The above objects and other objects, features, and advantages of the present invention are readily apparent from the following detailed description of the best mode for carrying out the invention when taken in connection with the accompanying drawings.
FIG. 1 is a schematic diagram of an AFP file, a PostScript file, and a conversion tool implementing a method according to the present invention;
FIG. 2 is a flow diagram of a method according to the present invention; and
FIG. 3 is a schematic diagram showing a conceptualized AFP file and an object stack which may be implemented as part of the present invention.
Document 20 is the result of sending AFP file 22 to AFP printer 24. Items in document 20 may be represented by objects in AFP file 22. These objects are defined by object content architectures. For example, text block 26 may be described by an object having a Presentation Text Object Content Architecture (PTOCA). Image 28 may result from an object having the Image Object Content Architecture (IOCA). A graphical item 30 may be represented by an object having the Graphics Object Content Architecture (GOCA). Items described by one or more fonts, such as headline 32, may be described by an object having the Font Object Content Architecture (FOCA).
Objects and other data in AFP file 22 are described using structured fields. Each structured field has a unique three byte code followed by a two byte length integer. AFP objects are described by several structured fields. Generally, there will be a BEGIN field, one or more set-up fields, DATA fields, and an END field. Available fields and their meanings are well known in the art of AFP programming.
The method of the present invention is embodied in a conversion tool, shown as block 34. In a preferred embodiment, conversion tool 34 is designed to operate on computer system 36 such as a personal computer. Conversion tool 34 converts the data stream in AFP file 22 into a PostScript formatted data stream and writes the PostScript data stream into PostScript file 38. PostScript file 38 may be sent to PostScript printer 40 to produce document 42. When printed, document 42 should look substantially the same as document 20 printed from AFP file 22.
Referring now to FIG. 2, a flow diagram of a method according to the present invention is shown, As will be appreciated by one of ordinary skill in the art, the operations illustrated are not necessarily sequential operations. Similarly, operations may be performed by software, hardware, or a combination of both. The present invention transcends any particular implementation and aspects are shown in sequential flow chart form for ease of illustration.
A scanner object is created in block 100. The scanner object processes the AFP data stream by reading AFP file 22. A check is made to determine if all objects have been scanned in block 102. If so, mapped fonts are added to PostScript file 38 as described with regards to block 114 below.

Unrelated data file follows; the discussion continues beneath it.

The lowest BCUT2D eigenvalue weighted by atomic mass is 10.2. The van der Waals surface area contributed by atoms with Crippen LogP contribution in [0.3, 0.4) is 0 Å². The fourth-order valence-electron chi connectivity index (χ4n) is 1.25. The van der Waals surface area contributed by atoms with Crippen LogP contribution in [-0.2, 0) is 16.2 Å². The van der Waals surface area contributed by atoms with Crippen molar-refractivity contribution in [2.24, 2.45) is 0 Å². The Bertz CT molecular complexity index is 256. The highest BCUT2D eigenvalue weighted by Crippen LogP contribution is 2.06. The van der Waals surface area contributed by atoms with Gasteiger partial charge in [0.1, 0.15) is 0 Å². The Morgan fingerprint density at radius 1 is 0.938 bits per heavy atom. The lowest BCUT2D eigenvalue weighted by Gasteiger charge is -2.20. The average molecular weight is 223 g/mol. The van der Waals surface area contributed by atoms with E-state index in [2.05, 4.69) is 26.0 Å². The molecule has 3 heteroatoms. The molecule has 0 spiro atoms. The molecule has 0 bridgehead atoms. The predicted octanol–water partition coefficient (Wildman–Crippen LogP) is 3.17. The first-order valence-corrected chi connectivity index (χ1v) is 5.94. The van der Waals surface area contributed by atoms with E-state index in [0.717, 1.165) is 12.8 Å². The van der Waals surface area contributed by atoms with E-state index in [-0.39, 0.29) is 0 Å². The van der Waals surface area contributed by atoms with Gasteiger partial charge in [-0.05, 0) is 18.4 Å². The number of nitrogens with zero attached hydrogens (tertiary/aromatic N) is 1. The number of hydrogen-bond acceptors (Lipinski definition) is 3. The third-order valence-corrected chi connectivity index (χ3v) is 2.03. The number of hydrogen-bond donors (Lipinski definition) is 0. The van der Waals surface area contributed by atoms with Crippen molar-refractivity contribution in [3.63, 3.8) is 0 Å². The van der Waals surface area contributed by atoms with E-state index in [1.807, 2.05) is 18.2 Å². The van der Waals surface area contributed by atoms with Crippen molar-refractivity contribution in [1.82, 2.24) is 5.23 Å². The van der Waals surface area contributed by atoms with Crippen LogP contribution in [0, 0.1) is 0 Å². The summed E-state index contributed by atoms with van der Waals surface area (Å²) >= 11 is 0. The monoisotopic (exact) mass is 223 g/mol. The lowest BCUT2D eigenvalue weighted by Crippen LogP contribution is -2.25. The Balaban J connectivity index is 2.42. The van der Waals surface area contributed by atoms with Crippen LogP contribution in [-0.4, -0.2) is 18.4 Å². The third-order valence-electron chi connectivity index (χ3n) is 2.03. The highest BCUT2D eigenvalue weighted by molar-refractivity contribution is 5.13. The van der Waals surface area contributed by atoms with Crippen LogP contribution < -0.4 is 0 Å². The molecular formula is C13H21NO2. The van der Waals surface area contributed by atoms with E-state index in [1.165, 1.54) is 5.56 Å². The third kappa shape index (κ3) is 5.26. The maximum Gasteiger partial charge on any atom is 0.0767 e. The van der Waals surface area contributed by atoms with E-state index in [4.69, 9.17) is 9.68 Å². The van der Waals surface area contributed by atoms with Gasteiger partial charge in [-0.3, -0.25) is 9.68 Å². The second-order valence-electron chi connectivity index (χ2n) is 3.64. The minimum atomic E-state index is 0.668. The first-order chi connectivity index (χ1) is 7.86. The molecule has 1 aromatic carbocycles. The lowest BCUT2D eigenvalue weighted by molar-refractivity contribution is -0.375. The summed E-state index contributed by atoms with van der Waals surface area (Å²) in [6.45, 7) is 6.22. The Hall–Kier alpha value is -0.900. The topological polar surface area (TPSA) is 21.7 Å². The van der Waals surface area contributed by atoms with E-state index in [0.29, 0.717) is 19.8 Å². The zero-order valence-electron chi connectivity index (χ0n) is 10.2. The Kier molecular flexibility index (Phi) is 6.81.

The next AFP object is scanned in block 104. If any AFP objects have not been scanned, a program object in conversion tool 14 is created to read fields pertaining to the AFP object. The program object is passed the scanner, an SFIELD object pointing to the current structured field, and various defining variables depending on the type of AFP object encountered. Once the structured fields belonging to the scanned AFP object have been processed by the program object, the program object is deleted.
A check is made to determine if the scanned AFP object is appropriate in block 106. Each structured field is checked to determine if that field is appropriate within the current object. If not, an error message is generated in block 108. A method for determining if a scanned structured field is appropriate is described with regards to FIG. 3 below.
A check is made to determine if the scanned object is a font object in block 110. If so, the font is mapped to a corresponding PostScript type font in block 112. One method to handle fonts is to interpret the bit-mapped images of the AFP fonts. In the preferred embodiment shown in FIG. 2, each AFP font encountered is mapped to a corresponding PostScript font and a reference is inserted in PostScript file 38. A list is maintained of all referenced PostScript font names. Once all objects have been scanned, the list of referenced PostScript font names is added to the head of PostScript file 38 in block 114.
Objects are converted and added to the PostScript file in block 116. The program object created to handle the scanned AFP object reads in structured fields from AFP file 22 and writes the appropriate PostScript data into PostScript file 38.
For example, if the AFP object is a graphics object, the graphical data format is determined. Possible data formats include uncompressed bit-mapped images, International Business Machines Modified Modified Relative addressing designation (IBMMMR) format images, AFP Group 4 (G4) fax and coded images, and the like. Once the data format is determined, the AFP graphics object is converted to a G4 format image. For example, compressed IBMMMR image data is converted to CCITT G4 compressed image data. The G4 format image is then written to PostScript file 38.
Another example is overlay and page segments. Overlay and page segments encountered in AFP file 22 generally contain objects for producing text 26 and images 28. Overlays and page segments occur once in AFP file 22 and are referenced by name in AFP page data. Using the PostScript operator “execform”, PostScript file 38 is arranged so that converted overlays and page segments are stored once at the beginning of PostScript file 38 and then referenced by name when used on a page.